A potential disqualification is months away and is destined to drag on for years in the courts. To begin, officials from the racing industry will hold a hearing and issue a ruling. If the commission disqualifies Medina Spirit and suspends or fines Baffert, he has the right to appeal to the full commission. If the adverse ruling is not reversed, he may seek redress in civil court.

Zedan will forfeit the more than $1.8 million first-place check he earned when his horse crossed the finish line first if Medina Spirit is disqualified. In 1968, Dancer's Image's Derby victory was revoked after a drug test revealed the presence of a banned anti-inflammatory. After four years, Dancer's Image was permanently disqualified.

“If contamination occurred accidentally, that should be considered,” Brewster said in a telephone interview. “We're hopeful that reasonable minds and well-intentioned regulators will recognize what it is and is not and refrain from a draconian response.”

Brewster, who breeds and owns horses, stated that the commission had previously abandoned disqualifications when mitigating circumstances were discovered.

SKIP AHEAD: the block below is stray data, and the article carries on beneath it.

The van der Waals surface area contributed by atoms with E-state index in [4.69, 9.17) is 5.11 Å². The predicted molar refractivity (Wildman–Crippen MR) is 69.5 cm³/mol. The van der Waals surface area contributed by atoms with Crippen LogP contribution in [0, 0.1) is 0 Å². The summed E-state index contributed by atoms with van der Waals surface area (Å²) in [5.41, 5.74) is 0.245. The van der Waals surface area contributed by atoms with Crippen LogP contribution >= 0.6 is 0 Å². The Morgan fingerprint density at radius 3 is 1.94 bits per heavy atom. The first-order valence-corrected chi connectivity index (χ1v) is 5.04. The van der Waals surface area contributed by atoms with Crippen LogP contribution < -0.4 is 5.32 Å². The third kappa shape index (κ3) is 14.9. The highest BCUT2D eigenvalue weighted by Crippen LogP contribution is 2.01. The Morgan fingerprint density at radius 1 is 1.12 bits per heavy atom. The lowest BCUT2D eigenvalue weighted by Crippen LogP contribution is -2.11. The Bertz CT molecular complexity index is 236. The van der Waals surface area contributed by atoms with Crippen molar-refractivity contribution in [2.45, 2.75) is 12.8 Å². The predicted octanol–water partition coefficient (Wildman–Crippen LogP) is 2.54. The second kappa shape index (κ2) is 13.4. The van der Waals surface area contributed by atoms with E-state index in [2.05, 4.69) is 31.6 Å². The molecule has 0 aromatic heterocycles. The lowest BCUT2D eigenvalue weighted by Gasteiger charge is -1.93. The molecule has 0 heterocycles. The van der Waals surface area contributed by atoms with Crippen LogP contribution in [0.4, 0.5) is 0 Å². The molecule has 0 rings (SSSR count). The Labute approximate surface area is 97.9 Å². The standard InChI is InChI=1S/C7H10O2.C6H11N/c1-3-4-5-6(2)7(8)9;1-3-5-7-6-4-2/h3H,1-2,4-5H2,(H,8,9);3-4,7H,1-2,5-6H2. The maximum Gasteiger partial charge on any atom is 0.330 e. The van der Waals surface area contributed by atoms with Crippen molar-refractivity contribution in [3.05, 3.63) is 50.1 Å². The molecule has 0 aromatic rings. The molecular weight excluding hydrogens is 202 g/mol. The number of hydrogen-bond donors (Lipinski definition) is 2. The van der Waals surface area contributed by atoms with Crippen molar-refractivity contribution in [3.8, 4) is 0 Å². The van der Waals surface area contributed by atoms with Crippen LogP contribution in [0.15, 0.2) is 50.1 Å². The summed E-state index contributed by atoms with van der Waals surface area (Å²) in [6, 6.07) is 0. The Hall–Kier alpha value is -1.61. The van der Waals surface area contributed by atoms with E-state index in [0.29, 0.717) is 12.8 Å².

Baffert and his attorney, W. Craig Robertson III, did not respond to requests for comment.

A spokeswoman for the Kentucky Horse Racing Commission declined to comment on the second sample's results via email.

“The K.H.R.C. will not provide comment or updates on the status of this ongoing investigation,” spokeswoman Sherelle Roberts said. “We will provide information once the matter has been resolved.”

Baffert incurred the wrath of Churchill Downs officials, who had made it clear that if a second sample confirmed the presence of the banned substance, Medina Spirit would be disqualified and Mandaloun, the Derby runner-up, would be declared the winner.

Mandaloun competed in the Kentucky Derby against Medina Spirit.
Mandaloun competed in the Kentucky Derby against Medina Spirit.

The Medina Spirit controversy comes as horse racing prepares to implement the Horseracing Integrity and Safety Act, which was passed by Congress last year. It takes effect on July 1, 2022, and establishes a board overseen by the Federal Trade Commission that will write rules and penalties that will be enforced by the United States Anti-Doping Agency.

The agency, which regulates Olympic and other elite athletes in the United States, exposed Lance Armstrong's cheating in 2012 and suspended him for life.

Baffert has gone from being the garrulous and voluble face of horse racing to a mostly silent poster boy for what is wrong with the sport in the space of four weeks during racing's Triple Crown season.

For 25 years, New York City has been Baffert's home, and Belmont Park has been the racetrack that catapulted him to prominence as America's most famous thoroughbred trainer. He has brought the winner of the Kentucky Derby and Preakness Stakes five times to the Test of the Champion, as the Belmont Stakes is known, with the Triple Crown on the line.